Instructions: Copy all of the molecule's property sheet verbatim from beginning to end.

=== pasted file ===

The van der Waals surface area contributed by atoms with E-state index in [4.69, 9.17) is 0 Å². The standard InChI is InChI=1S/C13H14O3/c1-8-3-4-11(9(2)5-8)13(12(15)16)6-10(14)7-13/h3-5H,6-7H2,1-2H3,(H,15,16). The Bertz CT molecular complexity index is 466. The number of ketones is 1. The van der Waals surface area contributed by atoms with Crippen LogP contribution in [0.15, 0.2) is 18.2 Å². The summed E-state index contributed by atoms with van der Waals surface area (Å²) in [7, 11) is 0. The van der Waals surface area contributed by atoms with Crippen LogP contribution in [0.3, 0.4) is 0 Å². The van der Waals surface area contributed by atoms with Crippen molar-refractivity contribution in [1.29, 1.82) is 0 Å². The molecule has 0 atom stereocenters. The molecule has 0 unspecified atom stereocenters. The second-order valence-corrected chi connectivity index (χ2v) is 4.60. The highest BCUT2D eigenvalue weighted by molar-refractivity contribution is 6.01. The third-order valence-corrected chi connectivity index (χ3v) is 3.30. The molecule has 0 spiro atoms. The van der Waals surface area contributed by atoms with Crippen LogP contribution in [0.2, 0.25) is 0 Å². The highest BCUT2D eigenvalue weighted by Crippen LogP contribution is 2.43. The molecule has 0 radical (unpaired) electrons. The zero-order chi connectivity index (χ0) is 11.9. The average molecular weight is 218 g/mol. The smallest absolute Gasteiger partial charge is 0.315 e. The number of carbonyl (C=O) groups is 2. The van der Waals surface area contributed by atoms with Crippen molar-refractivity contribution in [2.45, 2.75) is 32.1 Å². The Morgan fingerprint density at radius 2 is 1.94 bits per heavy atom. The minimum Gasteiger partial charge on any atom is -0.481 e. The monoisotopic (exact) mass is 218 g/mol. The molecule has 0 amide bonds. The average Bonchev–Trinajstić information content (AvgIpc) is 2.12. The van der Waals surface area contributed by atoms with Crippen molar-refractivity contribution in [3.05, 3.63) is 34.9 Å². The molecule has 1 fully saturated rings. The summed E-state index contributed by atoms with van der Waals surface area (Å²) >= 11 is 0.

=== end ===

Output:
The van der Waals surface area contributed by atoms with E-state index in [4.69, 9.17) is 0 Å². The standard InChI is InChI=1S/C13H14O3/c1-8-3-4-11(9(2)5-8)13(12(15)16)6-10(14)7-13/h3-5H,6-7H2,1-2H3,(H,15,16). The Bertz CT molecular complexity index is 466. The number of ketones is 1. The van der Waals surface area contributed by atoms with Crippen LogP contribution in [0.15, 0.2) is 18.2 Å². The summed E-state index contributed by atoms with van der Waals surface area (Å²) in [7, 11) is 0. The van der Waals surface area contributed by atoms with Crippen LogP contribution in [0.3, 0.4) is 0 Å². The van der Waals surface area contributed by atoms with Crippen molar-refractivity contribution in [1.29, 1.82) is 0 Å². The molecule has 0 atom stereocenters. The molecule has 0 unspecified atom stereocenters. The second-order valence-corrected chi connectivity index (χ2v) is 4.60. The highest BCUT2D eigenvalue weighted by molar-refractivity contribution is 6.01. The third-order valence-corrected chi connectivity index (χ3v) is 3.30. The molecule has 0 spiro atoms. The van der Waals surface area contributed by atoms with Crippen LogP contribution in [0.2, 0.25) is 0 Å². The highest BCUT2D eigenvalue weighted by Crippen LogP contribution is 2.43. The molecule has 0 radical (unpaired) electrons. The zero-order chi connectivity index (χ0) is 11.9. The average molecular weight is 218 g/mol. The smallest absolute Gasteiger partial charge is 0.315 e. The number of carbonyl (C=O) groups is 2. The van der Waals surface area contributed by atoms with Crippen molar-refractivity contribution in [2.45, 2.75) is 32.1 Å². The Morgan fingerprint density at radius 2 is 1.94 bits per heavy atom. The minimum Gasteiger partial charge on any atom is -0.481 e. The monoisotopic (exact) mass is 218 g/mol. The molecule has 0 amide bonds. The average Bonchev–Trinajstić information content (AvgIpc) is 2.12. The van der Waals surface area contributed by atoms with Crippen molar-refractivity contribution in [3.05, 3.63) is 34.9 Å². The molecule has 1 fully saturated rings. The summed E-state index contributed by atoms with van der Waals surface area (Å²) >= 11 is 0.